...My high school class recently celebrated its twentieth reunion.
...I have fond memories of the game Adventure, which I played and mastered when I was 13 years old. I remember every experience the article describes: being robbed by the bat, being zoomed through the game by the bat while in a dragon, visiting the Easter Egg room, everything. For all the realism and detail and epic backstories of massive multi-player games today, this simple, doofy-looking game where a box grabs an arrow to kill a seahorse remains tops in my mind.
...I had a Texas Instruments computer that used the computer language BASIC (10 Print "HI THERE" 20 Goto 10) and recorded such coded text programs on audio cassette tape.
...I remember arcades in every mall, the only way the common feller could play video games. They cost a quarter, no more. Arcades barely exist any more.
...I was nine, ten, and eleven when Advanced Dungeons & Dragons was developed, and it changed how I played games with my friends. In short, my geekiness was complete.
...I had a word processor in college --- not a PC, but a real word processor, basically an electric typewriter. It stored a whopping one line of text in its memory before printing. I got extremely adept at extemporaneous eloquence in my research papers.
...For most of my childhood, if you wanted to watch a movie, you had to see it in a theater. Cable became widely available when I was eleven or so, but again, you had to watch what HBO chose to air (usually the same blockbuster movies over and over). Then VHS and Betamax slowly took hold, and despite TV stations and movie studios' bemoaning that it would be death of the industry (they can fast-forward over the commercials! And why will anyone ever go to the theater again?), it became possible to watch a wide variety of things pretty much on demand (by which I mean you had to drive to the rental store first). True "on demand" viewing is just now becoming a literal reality --- which is very cool.
...When I was a kid, after the last late-night talk show, the national anthem would play and then you'd get a test pattern. Dead TV air. Doesn't exist any more.
...My home had rotary phones (museum relics today!) until quite late into middle school. My mother got a wireless phone eventually, and it was the size of a brick and had an antenna like a steel pipe.
...I remember answering machines that recorded with cassettes. Yeah, if someone was out, you didn't talk to them. You left a message on their answering machine, if they had one. If you got lost driving, you didn't twitter your friends, call the location, or upload Google street view to your iPhone. You stopped and asked for directions.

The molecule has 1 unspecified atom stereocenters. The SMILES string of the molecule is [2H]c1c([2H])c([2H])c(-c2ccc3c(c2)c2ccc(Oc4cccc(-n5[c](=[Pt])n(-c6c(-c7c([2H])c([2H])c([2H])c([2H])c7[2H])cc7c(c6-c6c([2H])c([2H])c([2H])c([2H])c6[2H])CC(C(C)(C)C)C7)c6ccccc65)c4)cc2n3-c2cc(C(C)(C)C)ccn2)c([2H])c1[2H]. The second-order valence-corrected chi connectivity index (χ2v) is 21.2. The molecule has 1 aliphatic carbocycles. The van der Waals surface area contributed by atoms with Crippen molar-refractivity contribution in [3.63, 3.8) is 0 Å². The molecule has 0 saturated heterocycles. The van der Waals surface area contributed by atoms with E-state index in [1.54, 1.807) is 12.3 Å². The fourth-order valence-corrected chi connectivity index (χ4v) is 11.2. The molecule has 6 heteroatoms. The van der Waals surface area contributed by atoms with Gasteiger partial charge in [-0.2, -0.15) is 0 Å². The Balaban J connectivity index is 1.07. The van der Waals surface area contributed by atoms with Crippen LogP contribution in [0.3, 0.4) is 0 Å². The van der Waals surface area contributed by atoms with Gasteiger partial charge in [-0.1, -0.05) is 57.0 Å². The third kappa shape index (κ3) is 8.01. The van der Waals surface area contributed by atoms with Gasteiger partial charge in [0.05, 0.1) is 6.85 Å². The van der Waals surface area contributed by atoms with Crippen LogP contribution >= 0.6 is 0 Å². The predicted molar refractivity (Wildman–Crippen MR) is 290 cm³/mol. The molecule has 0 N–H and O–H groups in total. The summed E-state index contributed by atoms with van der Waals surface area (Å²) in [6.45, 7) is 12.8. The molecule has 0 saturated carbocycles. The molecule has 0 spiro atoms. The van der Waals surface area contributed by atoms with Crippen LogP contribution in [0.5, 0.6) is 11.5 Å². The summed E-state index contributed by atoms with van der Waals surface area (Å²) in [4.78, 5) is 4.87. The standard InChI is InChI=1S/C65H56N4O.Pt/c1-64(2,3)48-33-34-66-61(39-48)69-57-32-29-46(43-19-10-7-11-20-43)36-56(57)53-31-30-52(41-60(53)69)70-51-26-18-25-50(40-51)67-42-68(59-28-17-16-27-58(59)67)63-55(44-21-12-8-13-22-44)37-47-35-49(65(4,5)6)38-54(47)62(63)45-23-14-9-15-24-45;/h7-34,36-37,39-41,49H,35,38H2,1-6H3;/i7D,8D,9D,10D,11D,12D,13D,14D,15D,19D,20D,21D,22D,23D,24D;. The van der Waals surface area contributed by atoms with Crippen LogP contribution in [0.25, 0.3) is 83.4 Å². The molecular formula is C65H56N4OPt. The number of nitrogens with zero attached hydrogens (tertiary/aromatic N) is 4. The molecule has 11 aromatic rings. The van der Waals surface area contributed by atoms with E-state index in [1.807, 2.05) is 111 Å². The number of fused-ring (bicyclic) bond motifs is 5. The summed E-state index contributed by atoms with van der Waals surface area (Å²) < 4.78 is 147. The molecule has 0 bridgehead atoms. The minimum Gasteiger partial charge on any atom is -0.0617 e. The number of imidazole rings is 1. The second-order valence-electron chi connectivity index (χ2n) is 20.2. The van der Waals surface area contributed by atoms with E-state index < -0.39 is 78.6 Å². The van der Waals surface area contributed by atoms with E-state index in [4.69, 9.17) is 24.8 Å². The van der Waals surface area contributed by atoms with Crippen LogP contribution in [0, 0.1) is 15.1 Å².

...The Internet did not exist until my second year of college, or thereabouts. It was a primitive system of electronic bulletin boards where idiots argued with other idiots about religion and politics and culture. There was no IMDb to settle movie bets, no Wikipedia to vandalize. If you wanted to look up a fact, you had to get a book from the library (or make it up, but without fooling anyone else with your lies). If you wanted the lyrics to a song, and they weren't printed in the cassette or album sleve, you had to listen repeatedly and type fast. I'm a member of the last generation to understand fully just how massively influential the Internet has been, a total paradigm shift in culture; the youth don't know what it was like, and the older don't know what it's like now.
...I saw Star Wars in its first theater run. (There was no other way to see it!)
...I was eleven when Michael Jackson caused a small stir with his then-risqué song "Billie Jean" came out. I was thirteen when Madonna shocked the prudes with "Like a Virgin." Oh, how innocent we all were then! Rap was just barely beginning to make itself felt among the whiteys.
...I was seventeen years old when REM's Green came out, in 1988. I was 23 when Green Day's first major label album, Dookie, came out. I associate them with college life and post-college stagnation, respectively.
...I remember Carter's election, the Iran hostage crisis, the Challenger explosion, the fall of the Berlin Wall, Reagan getting shot, and other things that a college student today regards as the history of a generation ago. I even have vague memories of long lines at gas stations (the 1973-74 oil embargo) and Nixon's resignation (I was three).
I know this kind of post is old hat and boring, especially for the younger people, but trust me --- when you get to be my age, you'll see the appeal of looking back. Which is not to say that I ever want to stop looking forward, too. Bring on the 3-D video phones, teleportation, bionic arms, AI robot servants in every home, and Google brain implants! In fact, where are they? They're late.